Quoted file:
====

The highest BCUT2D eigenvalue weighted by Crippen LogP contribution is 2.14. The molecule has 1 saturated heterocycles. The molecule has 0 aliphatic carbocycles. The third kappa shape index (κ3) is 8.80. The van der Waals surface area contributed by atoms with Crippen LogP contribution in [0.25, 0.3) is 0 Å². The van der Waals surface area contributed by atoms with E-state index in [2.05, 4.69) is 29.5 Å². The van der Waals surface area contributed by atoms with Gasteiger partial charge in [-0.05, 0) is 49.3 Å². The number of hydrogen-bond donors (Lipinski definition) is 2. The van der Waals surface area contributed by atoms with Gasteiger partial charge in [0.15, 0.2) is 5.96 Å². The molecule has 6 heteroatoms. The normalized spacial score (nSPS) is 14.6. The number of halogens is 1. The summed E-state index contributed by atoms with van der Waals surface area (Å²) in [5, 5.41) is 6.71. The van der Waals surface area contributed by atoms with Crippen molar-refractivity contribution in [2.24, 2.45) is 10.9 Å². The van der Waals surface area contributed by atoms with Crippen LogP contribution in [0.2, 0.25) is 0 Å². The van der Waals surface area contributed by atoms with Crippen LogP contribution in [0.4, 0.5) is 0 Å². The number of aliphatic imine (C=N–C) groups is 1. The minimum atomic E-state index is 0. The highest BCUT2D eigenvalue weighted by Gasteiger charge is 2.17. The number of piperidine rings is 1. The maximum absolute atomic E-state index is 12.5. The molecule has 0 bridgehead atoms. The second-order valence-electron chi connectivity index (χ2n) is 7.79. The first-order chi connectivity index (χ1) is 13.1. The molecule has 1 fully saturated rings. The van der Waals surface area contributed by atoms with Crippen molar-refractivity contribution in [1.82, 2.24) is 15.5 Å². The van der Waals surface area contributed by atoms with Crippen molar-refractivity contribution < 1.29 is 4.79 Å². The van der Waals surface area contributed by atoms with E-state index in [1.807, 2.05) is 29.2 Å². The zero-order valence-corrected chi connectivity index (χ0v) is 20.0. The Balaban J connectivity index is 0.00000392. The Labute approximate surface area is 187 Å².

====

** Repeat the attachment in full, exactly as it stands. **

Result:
The highest BCUT2D eigenvalue weighted by Crippen LogP contribution is 2.14. The molecule has 1 saturated heterocycles. The molecule has 0 aliphatic carbocycles. The third kappa shape index (κ3) is 8.80. The van der Waals surface area contributed by atoms with Crippen LogP contribution in [0.25, 0.3) is 0 Å². The van der Waals surface area contributed by atoms with E-state index in [2.05, 4.69) is 29.5 Å². The van der Waals surface area contributed by atoms with Gasteiger partial charge in [-0.05, 0) is 49.3 Å². The number of hydrogen-bond donors (Lipinski definition) is 2. The van der Waals surface area contributed by atoms with Gasteiger partial charge in [0.15, 0.2) is 5.96 Å². The molecule has 6 heteroatoms. The normalized spacial score (nSPS) is 14.6. The number of halogens is 1. The summed E-state index contributed by atoms with van der Waals surface area (Å²) in [5, 5.41) is 6.71. The van der Waals surface area contributed by atoms with Crippen molar-refractivity contribution in [2.24, 2.45) is 10.9 Å². The van der Waals surface area contributed by atoms with Crippen LogP contribution in [0.2, 0.25) is 0 Å². The van der Waals surface area contributed by atoms with Crippen LogP contribution in [0.4, 0.5) is 0 Å². The number of aliphatic imine (C=N–C) groups is 1. The minimum atomic E-state index is 0. The highest BCUT2D eigenvalue weighted by Gasteiger charge is 2.17. The number of piperidine rings is 1. The maximum absolute atomic E-state index is 12.5. The molecule has 0 bridgehead atoms. The second-order valence-electron chi connectivity index (χ2n) is 7.79. The first-order chi connectivity index (χ1) is 13.1. The molecule has 1 fully saturated rings. The van der Waals surface area contributed by atoms with Crippen molar-refractivity contribution in [1.82, 2.24) is 15.5 Å². The van der Waals surface area contributed by atoms with Crippen molar-refractivity contribution < 1.29 is 4.79 Å². The van der Waals surface area contributed by atoms with E-state index in [1.807, 2.05) is 29.2 Å². The zero-order valence-corrected chi connectivity index (χ0v) is 20.0. The Balaban J connectivity index is 0.00000392. The Labute approximate surface area is 187 Å².